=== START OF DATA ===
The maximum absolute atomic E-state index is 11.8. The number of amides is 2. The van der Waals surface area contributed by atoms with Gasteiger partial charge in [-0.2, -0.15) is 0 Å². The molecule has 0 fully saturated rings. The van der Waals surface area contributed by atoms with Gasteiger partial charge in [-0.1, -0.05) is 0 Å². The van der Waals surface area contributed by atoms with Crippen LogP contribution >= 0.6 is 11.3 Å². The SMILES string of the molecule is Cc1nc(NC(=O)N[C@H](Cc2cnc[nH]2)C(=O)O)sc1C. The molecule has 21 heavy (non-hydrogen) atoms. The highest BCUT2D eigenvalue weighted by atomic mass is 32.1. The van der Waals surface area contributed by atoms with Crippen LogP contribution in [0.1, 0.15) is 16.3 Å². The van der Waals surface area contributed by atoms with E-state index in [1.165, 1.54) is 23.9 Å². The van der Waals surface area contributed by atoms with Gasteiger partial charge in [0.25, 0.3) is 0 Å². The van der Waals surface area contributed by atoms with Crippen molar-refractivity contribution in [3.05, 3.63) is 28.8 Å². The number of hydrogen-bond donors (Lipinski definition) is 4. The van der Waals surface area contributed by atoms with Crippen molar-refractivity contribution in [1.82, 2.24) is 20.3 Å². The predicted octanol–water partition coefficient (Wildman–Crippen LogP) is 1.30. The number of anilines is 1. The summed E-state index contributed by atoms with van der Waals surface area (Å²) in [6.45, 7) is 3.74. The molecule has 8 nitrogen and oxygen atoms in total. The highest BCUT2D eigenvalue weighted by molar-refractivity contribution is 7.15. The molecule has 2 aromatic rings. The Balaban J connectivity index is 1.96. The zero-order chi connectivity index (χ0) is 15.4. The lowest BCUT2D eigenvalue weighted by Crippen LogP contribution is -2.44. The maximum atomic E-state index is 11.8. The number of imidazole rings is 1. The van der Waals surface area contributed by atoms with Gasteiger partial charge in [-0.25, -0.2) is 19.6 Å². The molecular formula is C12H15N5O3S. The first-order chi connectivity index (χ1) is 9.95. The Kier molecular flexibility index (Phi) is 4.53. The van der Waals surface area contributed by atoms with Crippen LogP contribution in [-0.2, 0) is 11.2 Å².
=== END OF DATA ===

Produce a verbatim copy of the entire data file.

The maximum absolute atomic E-state index is 11.8. The number of amides is 2. The van der Waals surface area contributed by atoms with Gasteiger partial charge in [-0.2, -0.15) is 0 Å². The molecule has 0 fully saturated rings. The van der Waals surface area contributed by atoms with Gasteiger partial charge in [-0.1, -0.05) is 0 Å². The van der Waals surface area contributed by atoms with Crippen LogP contribution >= 0.6 is 11.3 Å². The SMILES string of the molecule is Cc1nc(NC(=O)N[C@H](Cc2cnc[nH]2)C(=O)O)sc1C. The molecule has 21 heavy (non-hydrogen) atoms. The highest BCUT2D eigenvalue weighted by atomic mass is 32.1. The van der Waals surface area contributed by atoms with Crippen LogP contribution in [0.1, 0.15) is 16.3 Å². The van der Waals surface area contributed by atoms with E-state index in [1.165, 1.54) is 23.9 Å². The van der Waals surface area contributed by atoms with Gasteiger partial charge in [0.25, 0.3) is 0 Å². The van der Waals surface area contributed by atoms with Crippen molar-refractivity contribution in [3.05, 3.63) is 28.8 Å². The number of hydrogen-bond donors (Lipinski definition) is 4. The van der Waals surface area contributed by atoms with Crippen molar-refractivity contribution in [1.82, 2.24) is 20.3 Å². The predicted octanol–water partition coefficient (Wildman–Crippen LogP) is 1.30. The number of anilines is 1. The summed E-state index contributed by atoms with van der Waals surface area (Å²) in [6.45, 7) is 3.74. The molecule has 8 nitrogen and oxygen atoms in total. The highest BCUT2D eigenvalue weighted by molar-refractivity contribution is 7.15. The molecule has 2 aromatic rings. The Balaban J connectivity index is 1.96. The zero-order chi connectivity index (χ0) is 15.4. The lowest BCUT2D eigenvalue weighted by Crippen LogP contribution is -2.44. The maximum atomic E-state index is 11.8. The number of imidazole rings is 1. The van der Waals surface area contributed by atoms with Gasteiger partial charge in [-0.25, -0.2) is 19.6 Å². The molecular formula is C12H15N5O3S. The first-order chi connectivity index (χ1) is 9.95. The Kier molecular flexibility index (Phi) is 4.53. The van der Waals surface area contributed by atoms with Crippen LogP contribution in [-0.2, 0) is 11.2 Å².